Wu Si

Wu Si is a well-known writer, journalist and historian. In 1982, he graduated from the School of Liberal Arts, Renmin University of China and became Deputy Director of the Editorial Office of Farmers’ Daily. He served as Vice President and Editor-in-chief of the Chinese edition of The Bridge sponsored by the All-China Journalists' Association in 1993, and Vice President and Executive Editor of Chinese National Academy of Arts in 1996. His representative works include Chen Yonggui's Ups and Downs in Zhongnanhai: An Experiment with Changing China and Hiden Rules: True Games in Chinese History.


Prof. Peng Jianfeng

Peng Jianfeng is Professor and Supervisor at Renmin University of China, Chairman of China Stone Management Consulting Group, Deputy Director of China Enterprise Confederation Management Consulting Committee, Vice President of Beijing Enterprise Directors Association, and a famous management consulting expert in China. Prof. Peng used to be Vice President of the School of Labor and Human Resources of RUC. He has been engaged in the consulting and research work on HR management and corporate culture for a long time. He also provides consulting services for enterprises. He has been hired as a senior management consultant and a team leader by Huawei and TCL successively. The team led by him has consulted for dozens of famous enterprises, with the results of Huawei Basic Law, OCT Charter, TCL: Defeat Scale with Speed, Samsung (China) Culture and Dongfeng Nissan Programme of Action.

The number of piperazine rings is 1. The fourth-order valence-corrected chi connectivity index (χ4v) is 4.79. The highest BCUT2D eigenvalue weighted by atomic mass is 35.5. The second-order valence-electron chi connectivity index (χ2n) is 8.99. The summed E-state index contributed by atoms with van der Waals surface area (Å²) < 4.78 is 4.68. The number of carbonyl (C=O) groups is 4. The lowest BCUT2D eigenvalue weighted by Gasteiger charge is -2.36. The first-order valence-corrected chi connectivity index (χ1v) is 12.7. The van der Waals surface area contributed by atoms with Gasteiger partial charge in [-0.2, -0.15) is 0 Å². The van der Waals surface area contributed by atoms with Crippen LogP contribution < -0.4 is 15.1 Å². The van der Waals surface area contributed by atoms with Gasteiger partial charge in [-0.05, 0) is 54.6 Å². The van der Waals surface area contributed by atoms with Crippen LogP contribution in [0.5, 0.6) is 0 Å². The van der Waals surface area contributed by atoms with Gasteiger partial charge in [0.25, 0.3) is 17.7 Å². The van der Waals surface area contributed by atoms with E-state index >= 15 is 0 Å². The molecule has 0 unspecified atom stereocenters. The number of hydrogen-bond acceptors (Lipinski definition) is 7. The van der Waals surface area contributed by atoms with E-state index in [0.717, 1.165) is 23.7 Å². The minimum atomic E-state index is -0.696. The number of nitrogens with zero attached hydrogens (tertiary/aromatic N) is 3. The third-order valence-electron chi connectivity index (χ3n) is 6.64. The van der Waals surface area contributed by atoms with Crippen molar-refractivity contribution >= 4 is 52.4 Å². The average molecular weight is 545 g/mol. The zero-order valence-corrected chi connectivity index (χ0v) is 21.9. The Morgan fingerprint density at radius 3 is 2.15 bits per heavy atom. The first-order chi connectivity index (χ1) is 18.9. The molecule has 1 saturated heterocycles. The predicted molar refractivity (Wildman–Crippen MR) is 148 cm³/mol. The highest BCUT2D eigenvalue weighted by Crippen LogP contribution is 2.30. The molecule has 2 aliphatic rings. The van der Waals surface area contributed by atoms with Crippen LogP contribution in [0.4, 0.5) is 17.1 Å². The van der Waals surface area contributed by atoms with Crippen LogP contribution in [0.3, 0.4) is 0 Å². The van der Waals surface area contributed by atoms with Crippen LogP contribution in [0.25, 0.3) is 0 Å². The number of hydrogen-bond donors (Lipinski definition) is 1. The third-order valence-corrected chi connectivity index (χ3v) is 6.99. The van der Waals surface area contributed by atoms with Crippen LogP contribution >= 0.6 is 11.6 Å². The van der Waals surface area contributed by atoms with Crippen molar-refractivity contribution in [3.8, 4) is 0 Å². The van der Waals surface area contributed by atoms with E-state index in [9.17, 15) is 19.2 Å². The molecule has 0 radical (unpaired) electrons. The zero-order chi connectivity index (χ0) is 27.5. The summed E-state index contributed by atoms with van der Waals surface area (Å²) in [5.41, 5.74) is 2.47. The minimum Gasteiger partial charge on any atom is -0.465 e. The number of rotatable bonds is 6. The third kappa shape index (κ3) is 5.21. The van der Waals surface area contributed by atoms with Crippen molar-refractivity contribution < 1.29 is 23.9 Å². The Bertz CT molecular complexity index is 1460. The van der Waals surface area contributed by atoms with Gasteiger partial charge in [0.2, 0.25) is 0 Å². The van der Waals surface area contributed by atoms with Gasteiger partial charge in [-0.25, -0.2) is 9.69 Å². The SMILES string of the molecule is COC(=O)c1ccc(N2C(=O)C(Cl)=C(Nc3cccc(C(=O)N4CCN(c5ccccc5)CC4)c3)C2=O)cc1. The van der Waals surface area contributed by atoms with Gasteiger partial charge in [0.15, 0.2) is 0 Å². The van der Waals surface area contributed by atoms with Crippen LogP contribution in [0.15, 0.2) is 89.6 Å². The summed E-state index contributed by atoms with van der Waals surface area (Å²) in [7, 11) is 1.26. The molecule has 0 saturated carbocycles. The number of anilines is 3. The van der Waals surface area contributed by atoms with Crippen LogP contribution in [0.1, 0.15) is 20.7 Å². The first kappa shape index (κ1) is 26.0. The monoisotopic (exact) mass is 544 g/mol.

Prof. Bao Zheng